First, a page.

For both celebrities and magazines, publishing the right person on the right cover at the right time can be a synchronized marketing triumph. But readers eager to see their favorite stars get a high-fashion treatment from their favorite glossies can also be harsh critics, and until now, A-list names have sided with publishers and defended their depictions.
A few examples: After Lena Dunham appeared on the February 2014 cover of Vogue, Jezebel paid for and published unretouched images from her shoot under the assumption the actress was very edited. Dunham later said she felt "completely respected by Vogue." That same month, Elle was criticized for featuring only Mindy Kaling's face on the "Women in Television" issue, when the three other covers were full body images. Kaling defended the magazine on Twitter, writing: "It made me feel glamorous & cool. And if anyone wants to see more of my body, go on thirteen dates with me." Elle faced similar criticism over a November 2013 cover of Melissa McCarthy wearing a large coat and again, the actress defended the outfit choice and told E! News that she picked the coat herself.
But recently, celebrities have been putting print magazines on blast online for what they feel are not-ideal representations. Amy Schumer earned herself a lot of press this month for criticizing Glamour both through Instagram and on "The Tonight Show With Jimmy Fallon" for including her in their recent plus-size focused issue. The comedian argued that she is not plus-size and was not informed she would be included in the "Chic At Any Size" issue. Glamour apologized in a statement: "First off, we love Amy, and our readers do too — which is why we featured her on the cover of Glamour last year... we believe her passionate and vocal message of body positivity IS inspiring, as is the message of the many other women, of all sizes, featured. The edition did not describe her as plus-size. We are sorry if we offended her in any way." Editor-in-Chief Cindi Leive echoed those thoughts on Twitter.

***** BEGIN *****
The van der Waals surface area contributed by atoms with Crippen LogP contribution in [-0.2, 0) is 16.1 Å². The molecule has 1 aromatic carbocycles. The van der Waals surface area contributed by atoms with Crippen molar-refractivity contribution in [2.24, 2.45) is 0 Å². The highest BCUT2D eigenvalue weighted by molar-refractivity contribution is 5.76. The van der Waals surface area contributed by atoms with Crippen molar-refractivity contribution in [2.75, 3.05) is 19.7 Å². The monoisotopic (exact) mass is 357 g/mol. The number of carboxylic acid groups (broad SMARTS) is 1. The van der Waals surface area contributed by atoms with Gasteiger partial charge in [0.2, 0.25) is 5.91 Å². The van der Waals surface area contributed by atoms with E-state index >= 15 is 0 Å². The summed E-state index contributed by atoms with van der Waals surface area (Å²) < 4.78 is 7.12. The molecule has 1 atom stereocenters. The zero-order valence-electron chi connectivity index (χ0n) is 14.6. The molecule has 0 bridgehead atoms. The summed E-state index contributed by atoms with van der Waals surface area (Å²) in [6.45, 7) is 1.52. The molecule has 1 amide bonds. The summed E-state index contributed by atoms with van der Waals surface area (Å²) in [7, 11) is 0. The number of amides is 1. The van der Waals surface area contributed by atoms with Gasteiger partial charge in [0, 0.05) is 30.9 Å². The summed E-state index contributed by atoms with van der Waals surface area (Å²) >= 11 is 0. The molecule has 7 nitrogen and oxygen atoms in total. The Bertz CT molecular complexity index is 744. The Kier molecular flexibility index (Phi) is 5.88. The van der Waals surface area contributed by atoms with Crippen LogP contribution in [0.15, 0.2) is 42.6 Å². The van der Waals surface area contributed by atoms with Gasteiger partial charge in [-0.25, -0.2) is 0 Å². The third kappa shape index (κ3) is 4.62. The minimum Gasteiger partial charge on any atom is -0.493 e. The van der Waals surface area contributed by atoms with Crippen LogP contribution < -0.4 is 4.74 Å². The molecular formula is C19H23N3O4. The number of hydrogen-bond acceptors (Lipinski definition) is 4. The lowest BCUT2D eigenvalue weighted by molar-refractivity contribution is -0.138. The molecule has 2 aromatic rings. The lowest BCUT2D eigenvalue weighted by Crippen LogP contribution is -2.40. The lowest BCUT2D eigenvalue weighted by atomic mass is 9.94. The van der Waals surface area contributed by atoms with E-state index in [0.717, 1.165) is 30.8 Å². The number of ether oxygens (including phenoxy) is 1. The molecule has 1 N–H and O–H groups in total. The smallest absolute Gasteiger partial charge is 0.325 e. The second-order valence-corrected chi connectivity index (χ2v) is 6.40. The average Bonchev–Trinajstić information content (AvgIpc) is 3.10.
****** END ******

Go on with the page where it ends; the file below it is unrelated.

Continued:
Meanwhile, Kerry Washington released some delicate criticism of her own, after an Adweek cover of her was almost unrecognizable. "It felt strange to look at a picture of myself that is so different from what I look like when I look in the mirror," she wrote on Instagram, while emphasizing that she is proud of the story and grateful to the magazine. She's not new to cover drama, but stayed mum in 2013 when a Lucky cover drew more ardent criticism online. Khloe Kardashian had a similar reaction to her current Shape issue and said on Twitter, "I'm thrilled to be on the cover but we took so many better cover images."
So why are celebrities risking their relationships with print magazines when landing covers is a key way to promote projects? "It's a result of a social media culture where celebrities have a way to reach their fans directly, and even have a dialogue with their fans, rather than work through an intermediary," said a celebrity magazine booker who wished to remain anonymous.